How the Chief Executive of Hong Kong is Selected & Everything About the New Chief Executive


You might have heard of John Lee’s landslide victory to become the next leader of Hong Kong. But did you know he was the only candidate running for the job?

Here’s how the selection process works, and who John Lee is.

What Is the Chief Executive of Hong Kong?

The Chief Executive (CE) of the Hong Kong Special Administrative Region (HKSAR) of the People’s Republic of China is, simply put, the head of the Government of Hong Kong.

And yes, Hong Kong is under China. The sovereignty of Hong Kong was transferred from the British to China in 1997, so they were never truly independent.

This is why we don’t call the CE the President of Hong Kong, as Hong Kong is considered a mere region of China. Just think of it as how we don’t have a president for each region of Singapore as well.

The CE’s term lasts for five years, with a maximum of two consecutive terms.

The CE must be a Hong Kong permanent resident who is a Chinese citizen, and has lived in Hong Kong for at least 20 years. They must be at least 40 years old as well.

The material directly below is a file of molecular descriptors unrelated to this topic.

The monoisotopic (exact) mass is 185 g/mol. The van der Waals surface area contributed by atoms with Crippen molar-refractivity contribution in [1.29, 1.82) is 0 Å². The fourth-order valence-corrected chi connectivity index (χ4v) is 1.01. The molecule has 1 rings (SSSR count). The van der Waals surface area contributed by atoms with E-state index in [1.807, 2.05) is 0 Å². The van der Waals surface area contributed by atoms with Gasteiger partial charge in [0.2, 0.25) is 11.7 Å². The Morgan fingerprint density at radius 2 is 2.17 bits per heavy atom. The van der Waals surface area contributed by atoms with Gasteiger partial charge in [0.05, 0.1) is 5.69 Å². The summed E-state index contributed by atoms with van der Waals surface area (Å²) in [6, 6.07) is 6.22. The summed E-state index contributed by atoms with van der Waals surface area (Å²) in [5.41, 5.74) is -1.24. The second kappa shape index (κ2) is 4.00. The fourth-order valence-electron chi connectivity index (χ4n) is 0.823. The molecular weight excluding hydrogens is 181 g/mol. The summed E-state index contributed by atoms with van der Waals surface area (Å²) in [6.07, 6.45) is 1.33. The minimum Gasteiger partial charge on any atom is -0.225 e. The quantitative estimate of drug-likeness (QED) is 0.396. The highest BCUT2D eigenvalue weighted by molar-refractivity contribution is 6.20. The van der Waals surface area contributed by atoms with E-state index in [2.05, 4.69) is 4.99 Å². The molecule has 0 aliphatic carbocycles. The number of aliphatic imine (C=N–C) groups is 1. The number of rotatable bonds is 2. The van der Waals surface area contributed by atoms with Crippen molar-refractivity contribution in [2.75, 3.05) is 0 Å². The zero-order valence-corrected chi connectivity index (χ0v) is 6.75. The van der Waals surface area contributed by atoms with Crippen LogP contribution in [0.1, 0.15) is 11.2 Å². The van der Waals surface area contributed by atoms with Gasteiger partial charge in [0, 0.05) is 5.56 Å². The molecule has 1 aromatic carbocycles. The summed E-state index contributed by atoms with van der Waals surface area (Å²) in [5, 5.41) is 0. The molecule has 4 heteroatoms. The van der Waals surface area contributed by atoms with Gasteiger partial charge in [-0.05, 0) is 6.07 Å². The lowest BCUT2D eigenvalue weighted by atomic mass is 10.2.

The current CE of Hong Kong is Carrie Lam, who was selected in March 2017. However, the 2022 election was recently concluded, and John Lee is selected to be the next CE.

How Are They Selected? 

If you read the words “2022 election” and thought that this means all Hong Kong citizens got to vote: their elections don’t work the same way as ours.

The Hong Kong-ers don’t get to vote for their leader. Instead, an Election Committee, made of 1500 individuals and representatives from various sectors, will vote for the next leader.

Since 2021, any CE candidate who wishes to run in the elections must first obtain 188 nominations from the Election Committee. They also require nominations by at least 15 members of each sector of the Election Committee.

After successfully getting the nominations, there’ll be a review by the National Security Department on whether the candidate meets all the legal requirements and conditions. They also need to swear allegiance to the HKSAR.

It is only after passing all of these tests that the candidate is considered to be running in the elections. The candidate wins the election if they get an absolute majority of the votes, which is 750 votes.